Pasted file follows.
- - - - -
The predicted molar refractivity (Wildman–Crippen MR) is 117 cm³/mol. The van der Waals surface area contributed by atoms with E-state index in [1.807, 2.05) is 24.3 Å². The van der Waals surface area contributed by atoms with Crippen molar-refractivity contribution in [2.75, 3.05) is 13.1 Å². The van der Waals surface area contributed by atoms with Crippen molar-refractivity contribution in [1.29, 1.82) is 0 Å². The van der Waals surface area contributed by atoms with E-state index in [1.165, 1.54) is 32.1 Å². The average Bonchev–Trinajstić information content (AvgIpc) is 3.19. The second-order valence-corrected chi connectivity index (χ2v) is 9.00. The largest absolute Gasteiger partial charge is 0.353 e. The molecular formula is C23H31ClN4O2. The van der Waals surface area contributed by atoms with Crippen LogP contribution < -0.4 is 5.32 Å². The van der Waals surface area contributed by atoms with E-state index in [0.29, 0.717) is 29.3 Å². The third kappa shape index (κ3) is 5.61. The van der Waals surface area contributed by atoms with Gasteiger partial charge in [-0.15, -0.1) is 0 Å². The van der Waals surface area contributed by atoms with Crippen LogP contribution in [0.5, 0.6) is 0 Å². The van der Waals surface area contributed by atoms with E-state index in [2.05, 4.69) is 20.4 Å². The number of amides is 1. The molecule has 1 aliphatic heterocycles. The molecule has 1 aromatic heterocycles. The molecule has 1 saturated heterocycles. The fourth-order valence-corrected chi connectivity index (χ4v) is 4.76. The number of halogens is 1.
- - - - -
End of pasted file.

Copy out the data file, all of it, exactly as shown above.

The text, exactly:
The predicted molar refractivity (Wildman–Crippen MR) is 117 cm³/mol. The van der Waals surface area contributed by atoms with E-state index in [1.807, 2.05) is 24.3 Å². The van der Waals surface area contributed by atoms with Crippen molar-refractivity contribution in [2.75, 3.05) is 13.1 Å². The van der Waals surface area contributed by atoms with Crippen molar-refractivity contribution in [1.29, 1.82) is 0 Å². The van der Waals surface area contributed by atoms with E-state index in [1.165, 1.54) is 32.1 Å². The average Bonchev–Trinajstić information content (AvgIpc) is 3.19. The second-order valence-corrected chi connectivity index (χ2v) is 9.00. The largest absolute Gasteiger partial charge is 0.353 e. The molecular formula is C23H31ClN4O2. The van der Waals surface area contributed by atoms with Crippen LogP contribution < -0.4 is 5.32 Å². The van der Waals surface area contributed by atoms with E-state index in [0.29, 0.717) is 29.3 Å². The third kappa shape index (κ3) is 5.61. The van der Waals surface area contributed by atoms with Gasteiger partial charge in [-0.15, -0.1) is 0 Å². The van der Waals surface area contributed by atoms with Crippen LogP contribution in [0.5, 0.6) is 0 Å². The van der Waals surface area contributed by atoms with E-state index in [2.05, 4.69) is 20.4 Å². The number of amides is 1. The molecule has 1 aliphatic heterocycles. The molecule has 1 aromatic heterocycles. The molecule has 1 saturated heterocycles. The fourth-order valence-corrected chi connectivity index (χ4v) is 4.76. The number of halogens is 1.